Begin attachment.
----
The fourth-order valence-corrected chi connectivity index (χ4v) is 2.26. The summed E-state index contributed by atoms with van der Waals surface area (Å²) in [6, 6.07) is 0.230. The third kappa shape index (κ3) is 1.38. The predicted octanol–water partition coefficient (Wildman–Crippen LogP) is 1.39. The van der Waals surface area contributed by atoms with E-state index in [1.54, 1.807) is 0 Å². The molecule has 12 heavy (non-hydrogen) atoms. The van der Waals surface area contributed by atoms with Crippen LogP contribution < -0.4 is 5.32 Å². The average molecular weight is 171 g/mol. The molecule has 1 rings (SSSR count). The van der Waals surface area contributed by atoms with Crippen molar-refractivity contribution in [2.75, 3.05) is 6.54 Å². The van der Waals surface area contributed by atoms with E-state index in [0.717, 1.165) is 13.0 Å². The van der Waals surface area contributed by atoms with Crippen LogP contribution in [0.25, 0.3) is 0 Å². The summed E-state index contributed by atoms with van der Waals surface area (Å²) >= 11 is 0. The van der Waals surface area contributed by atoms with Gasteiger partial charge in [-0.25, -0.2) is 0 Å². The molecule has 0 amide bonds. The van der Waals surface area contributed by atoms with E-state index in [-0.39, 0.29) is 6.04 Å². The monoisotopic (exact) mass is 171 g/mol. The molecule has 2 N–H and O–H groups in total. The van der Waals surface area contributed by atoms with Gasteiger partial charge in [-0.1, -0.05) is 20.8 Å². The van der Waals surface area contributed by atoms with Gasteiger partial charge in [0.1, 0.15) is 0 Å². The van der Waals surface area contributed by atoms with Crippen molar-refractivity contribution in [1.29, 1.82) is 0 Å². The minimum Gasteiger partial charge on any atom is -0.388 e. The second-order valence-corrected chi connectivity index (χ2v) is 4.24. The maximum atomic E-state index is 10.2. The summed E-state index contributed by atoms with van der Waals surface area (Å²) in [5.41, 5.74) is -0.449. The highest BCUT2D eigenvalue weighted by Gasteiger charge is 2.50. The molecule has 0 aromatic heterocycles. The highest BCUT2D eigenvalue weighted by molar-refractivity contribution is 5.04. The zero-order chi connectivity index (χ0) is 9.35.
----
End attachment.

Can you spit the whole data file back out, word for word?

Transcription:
The fourth-order valence-corrected chi connectivity index (χ4v) is 2.26. The summed E-state index contributed by atoms with van der Waals surface area (Å²) in [6, 6.07) is 0.230. The third kappa shape index (κ3) is 1.38. The predicted octanol–water partition coefficient (Wildman–Crippen LogP) is 1.39. The van der Waals surface area contributed by atoms with E-state index in [1.54, 1.807) is 0 Å². The molecule has 12 heavy (non-hydrogen) atoms. The van der Waals surface area contributed by atoms with Crippen LogP contribution < -0.4 is 5.32 Å². The average molecular weight is 171 g/mol. The molecule has 1 rings (SSSR count). The van der Waals surface area contributed by atoms with Crippen molar-refractivity contribution in [2.75, 3.05) is 6.54 Å². The van der Waals surface area contributed by atoms with E-state index in [0.717, 1.165) is 13.0 Å². The van der Waals surface area contributed by atoms with Crippen LogP contribution in [0.25, 0.3) is 0 Å². The summed E-state index contributed by atoms with van der Waals surface area (Å²) >= 11 is 0. The van der Waals surface area contributed by atoms with Gasteiger partial charge in [-0.25, -0.2) is 0 Å². The molecule has 0 amide bonds. The van der Waals surface area contributed by atoms with E-state index in [-0.39, 0.29) is 6.04 Å². The monoisotopic (exact) mass is 171 g/mol. The molecule has 2 N–H and O–H groups in total. The van der Waals surface area contributed by atoms with Gasteiger partial charge in [-0.1, -0.05) is 20.8 Å². The van der Waals surface area contributed by atoms with Gasteiger partial charge in [0.1, 0.15) is 0 Å². The van der Waals surface area contributed by atoms with Crippen molar-refractivity contribution in [1.29, 1.82) is 0 Å². The minimum Gasteiger partial charge on any atom is -0.388 e. The second-order valence-corrected chi connectivity index (χ2v) is 4.24. The maximum atomic E-state index is 10.2. The summed E-state index contributed by atoms with van der Waals surface area (Å²) in [5.41, 5.74) is -0.449. The highest BCUT2D eigenvalue weighted by Gasteiger charge is 2.50. The molecule has 0 aromatic heterocycles. The highest BCUT2D eigenvalue weighted by molar-refractivity contribution is 5.04. The zero-order chi connectivity index (χ0) is 9.35.